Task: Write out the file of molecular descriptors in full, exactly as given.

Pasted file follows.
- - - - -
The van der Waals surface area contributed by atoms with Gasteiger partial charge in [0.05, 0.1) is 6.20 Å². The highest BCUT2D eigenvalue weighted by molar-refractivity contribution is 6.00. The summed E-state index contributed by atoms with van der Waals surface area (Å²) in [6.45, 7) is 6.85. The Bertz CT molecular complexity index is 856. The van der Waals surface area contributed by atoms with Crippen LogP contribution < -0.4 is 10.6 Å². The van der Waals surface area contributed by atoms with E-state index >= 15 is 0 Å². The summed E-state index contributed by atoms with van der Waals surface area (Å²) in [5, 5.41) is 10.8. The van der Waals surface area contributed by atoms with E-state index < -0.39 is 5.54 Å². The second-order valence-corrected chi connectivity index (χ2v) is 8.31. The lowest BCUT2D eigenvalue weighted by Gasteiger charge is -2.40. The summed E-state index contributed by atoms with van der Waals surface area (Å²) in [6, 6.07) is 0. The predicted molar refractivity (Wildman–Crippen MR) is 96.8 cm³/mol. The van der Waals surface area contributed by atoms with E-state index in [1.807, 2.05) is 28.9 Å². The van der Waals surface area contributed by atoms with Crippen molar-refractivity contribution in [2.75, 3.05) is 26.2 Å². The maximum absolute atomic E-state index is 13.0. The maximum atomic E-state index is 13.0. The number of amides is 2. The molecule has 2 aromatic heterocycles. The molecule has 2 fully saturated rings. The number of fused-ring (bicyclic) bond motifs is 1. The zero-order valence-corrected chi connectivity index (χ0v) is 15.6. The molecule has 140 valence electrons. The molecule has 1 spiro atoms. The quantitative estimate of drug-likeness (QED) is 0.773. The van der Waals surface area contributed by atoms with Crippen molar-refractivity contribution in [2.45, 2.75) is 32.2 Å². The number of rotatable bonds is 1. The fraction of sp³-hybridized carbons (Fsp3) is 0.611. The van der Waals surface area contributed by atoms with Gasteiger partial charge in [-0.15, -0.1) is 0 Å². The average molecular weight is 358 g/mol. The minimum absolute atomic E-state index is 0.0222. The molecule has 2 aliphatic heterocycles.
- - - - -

The van der Waals surface area contributed by atoms with Gasteiger partial charge in [0.05, 0.1) is 6.20 Å². The highest BCUT2D eigenvalue weighted by molar-refractivity contribution is 6.00. The summed E-state index contributed by atoms with van der Waals surface area (Å²) in [6.45, 7) is 6.85. The Bertz CT molecular complexity index is 856. The van der Waals surface area contributed by atoms with Crippen LogP contribution < -0.4 is 10.6 Å². The van der Waals surface area contributed by atoms with E-state index >= 15 is 0 Å². The summed E-state index contributed by atoms with van der Waals surface area (Å²) in [5, 5.41) is 10.8. The van der Waals surface area contributed by atoms with E-state index < -0.39 is 5.54 Å². The second-order valence-corrected chi connectivity index (χ2v) is 8.31. The lowest BCUT2D eigenvalue weighted by Gasteiger charge is -2.40. The summed E-state index contributed by atoms with van der Waals surface area (Å²) in [6, 6.07) is 0. The predicted molar refractivity (Wildman–Crippen MR) is 96.8 cm³/mol. The van der Waals surface area contributed by atoms with E-state index in [1.807, 2.05) is 28.9 Å². The van der Waals surface area contributed by atoms with Crippen molar-refractivity contribution in [2.75, 3.05) is 26.2 Å². The maximum absolute atomic E-state index is 13.0. The maximum atomic E-state index is 13.0. The number of amides is 2. The molecule has 2 aromatic heterocycles. The molecule has 2 fully saturated rings. The number of fused-ring (bicyclic) bond motifs is 1. The zero-order valence-corrected chi connectivity index (χ0v) is 15.6. The molecule has 140 valence electrons. The molecule has 1 spiro atoms. The quantitative estimate of drug-likeness (QED) is 0.773. The van der Waals surface area contributed by atoms with Crippen molar-refractivity contribution in [2.45, 2.75) is 32.2 Å². The number of rotatable bonds is 1. The fraction of sp³-hybridized carbons (Fsp3) is 0.611. The van der Waals surface area contributed by atoms with Gasteiger partial charge in [-0.15, -0.1) is 0 Å². The average molecular weight is 358 g/mol. The minimum absolute atomic E-state index is 0.0222. The molecule has 2 aliphatic heterocycles.